Between 1939 and 1952 BIng Crosby joined forces with The Andrews Sisters (Maxene, Patti and LaVerne) on a number of occasions in the recording studios. As they recorded for the same label (American Decca), this was a comparatively simple exercise and also a lucrative one. Have I Told You Lately That I Love You? had been associated with singing cowboys like Gene Autry and Tex Ritter in the mid 1940s, but it was the later recordings like this one and those by Elvis Presley and Ricky Nelson which helped establish it as the standard we know today. Bing breezes through his other contribution, a typically re rendition of a popular song from 1927, I Can’t Believe That You’re In Love With Me.

“I learned more about music from the men I worked with in bands than I’ve learned anywhere else. They taught me discipline and the value of rehearsing and how to train.” So recoIlected premier songbird Peggy Lee, who first gained national stardom whilst a singer with Benny Goodman’s band in 1941. Peggy later married Goodman’s guitarist Dave Barbour (who had joined the band in 1942) and together they struck out on their own, writing some quality songs and recording for Capitol. It’s two from their Capitol years that we have here, Linger In My Arms A Little Longer, Baby and Hold Me. Although the marriage and the association with Dave Barbour didn’t endure, Peggy continued to entertain and delight her large worldwide following into the 1990s.

Sultry songstress Lena Home gained employment at sixteen as a chorus girl in Harlem's famous Cotton Club. From there she joined Noble Sissle’s band as a vocalist, moving on to Charlie Barnet’s all-white band three years later. In the early 1940s Hollywood beckoned, and Lena became famous after starring in the film musicals ‘Cabin In The Sky’ and ‘Stormy Weather’. Listen as she injects new blood into the lively 1926 classic ‘Deed I Do.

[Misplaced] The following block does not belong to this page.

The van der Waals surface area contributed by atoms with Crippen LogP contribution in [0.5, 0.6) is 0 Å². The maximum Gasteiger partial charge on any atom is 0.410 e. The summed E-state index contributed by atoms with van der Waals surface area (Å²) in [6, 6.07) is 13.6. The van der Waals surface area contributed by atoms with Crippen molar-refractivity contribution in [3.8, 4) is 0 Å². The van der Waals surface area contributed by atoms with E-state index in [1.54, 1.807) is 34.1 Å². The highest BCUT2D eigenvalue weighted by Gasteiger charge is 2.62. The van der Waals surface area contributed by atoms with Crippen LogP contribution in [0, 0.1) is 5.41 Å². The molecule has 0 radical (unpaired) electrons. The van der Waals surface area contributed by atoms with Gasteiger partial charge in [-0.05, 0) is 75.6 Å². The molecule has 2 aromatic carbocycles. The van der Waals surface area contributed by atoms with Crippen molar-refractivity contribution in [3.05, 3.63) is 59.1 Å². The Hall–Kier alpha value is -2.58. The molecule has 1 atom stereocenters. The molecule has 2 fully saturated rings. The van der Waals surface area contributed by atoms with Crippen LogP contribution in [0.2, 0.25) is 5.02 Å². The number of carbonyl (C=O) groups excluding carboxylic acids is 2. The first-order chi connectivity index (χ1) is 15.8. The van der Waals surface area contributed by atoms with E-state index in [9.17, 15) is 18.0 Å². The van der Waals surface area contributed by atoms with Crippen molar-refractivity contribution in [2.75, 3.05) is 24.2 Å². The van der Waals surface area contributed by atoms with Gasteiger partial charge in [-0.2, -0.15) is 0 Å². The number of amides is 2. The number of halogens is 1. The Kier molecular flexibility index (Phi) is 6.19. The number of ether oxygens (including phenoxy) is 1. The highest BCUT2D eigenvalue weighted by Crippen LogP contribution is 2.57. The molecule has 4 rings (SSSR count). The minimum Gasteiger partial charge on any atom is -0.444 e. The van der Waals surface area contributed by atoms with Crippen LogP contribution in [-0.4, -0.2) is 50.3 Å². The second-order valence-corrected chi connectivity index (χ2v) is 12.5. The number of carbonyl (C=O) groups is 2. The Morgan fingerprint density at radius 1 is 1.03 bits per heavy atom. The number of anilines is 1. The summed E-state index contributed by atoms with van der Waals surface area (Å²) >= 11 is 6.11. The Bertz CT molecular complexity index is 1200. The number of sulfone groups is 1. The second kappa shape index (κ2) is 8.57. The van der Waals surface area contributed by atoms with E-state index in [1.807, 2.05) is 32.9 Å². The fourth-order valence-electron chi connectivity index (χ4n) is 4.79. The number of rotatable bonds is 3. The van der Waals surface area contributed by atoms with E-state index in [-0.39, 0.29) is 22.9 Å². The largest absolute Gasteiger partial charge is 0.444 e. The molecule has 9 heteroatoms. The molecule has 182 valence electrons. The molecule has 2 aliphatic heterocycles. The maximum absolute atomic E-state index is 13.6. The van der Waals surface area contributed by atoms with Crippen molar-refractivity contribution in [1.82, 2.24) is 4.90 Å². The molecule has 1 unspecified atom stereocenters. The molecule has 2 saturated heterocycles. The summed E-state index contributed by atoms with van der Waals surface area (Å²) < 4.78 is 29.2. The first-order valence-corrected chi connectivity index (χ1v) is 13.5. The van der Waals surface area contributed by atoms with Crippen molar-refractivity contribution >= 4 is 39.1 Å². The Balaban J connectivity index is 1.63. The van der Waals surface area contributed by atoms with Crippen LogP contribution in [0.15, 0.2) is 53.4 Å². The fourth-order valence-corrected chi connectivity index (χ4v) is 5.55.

After six years as vocalist with the Ted Weems Orchestra, Perry Como turned solo in 1942 - and never looked back. His idol was Bing Crosby, and by his own admission he copied ‘the old groaner’s’ singing style and supremely relaxed approach. Indeed he earned the epithet of ‘the world’s most casual singer’, but don’t be fooled; he was certainly not casual in the sense of being superficial. Like Crosby, his was the ‘art that conceals art.’ Witness his treatment of Please Believe Me, his number one hit from 1949 ‘A’ You’re Adorable' and the Irving Berlin song from the Hollywood musical ‘Easter Parade’, It Only Happens When / Dance With You.

It was through radio and records that the late Dinah Shore became known to millions early 1940s. During the war, she gained the admiration of countless servicemen by her selfless personal appearances at camps in the United States and Europe. A consummate singer, Dinah appeared in a few films, but never felt entirely at home in that medium. It was on television that she scored; she was ideally suited to the small and intimate home screen and continued to attract viewers into the early 1990s. Enjoy her on Love That Boy.

Unlike Dinah Shore, Doris Day took to movies like a duck to water, and as a result became established as a top star. As a singer, she honed her craft as a vocalist with Les Brown’s band (on and off during the years 1940 to 1946). Doris’s primary influence was Ella Fitzgerald, in her days as vocalist with Chick Webb’s band. Blessed with perfect pitch, aside from a great natural talent, we can admire her in It’s Magic, a million seller and the title song from her film (known as ‘Romance On The High Seas’ in the USA). Again was originally introduce Ida Lupino in the film ‘Road House’, but was recorded by many leading singing stars including Vic Damone and Mel Tormé in addition to Doris. Today, long retired, she is one of the leading campaigners for animal rights and heads two large animal welfare charities.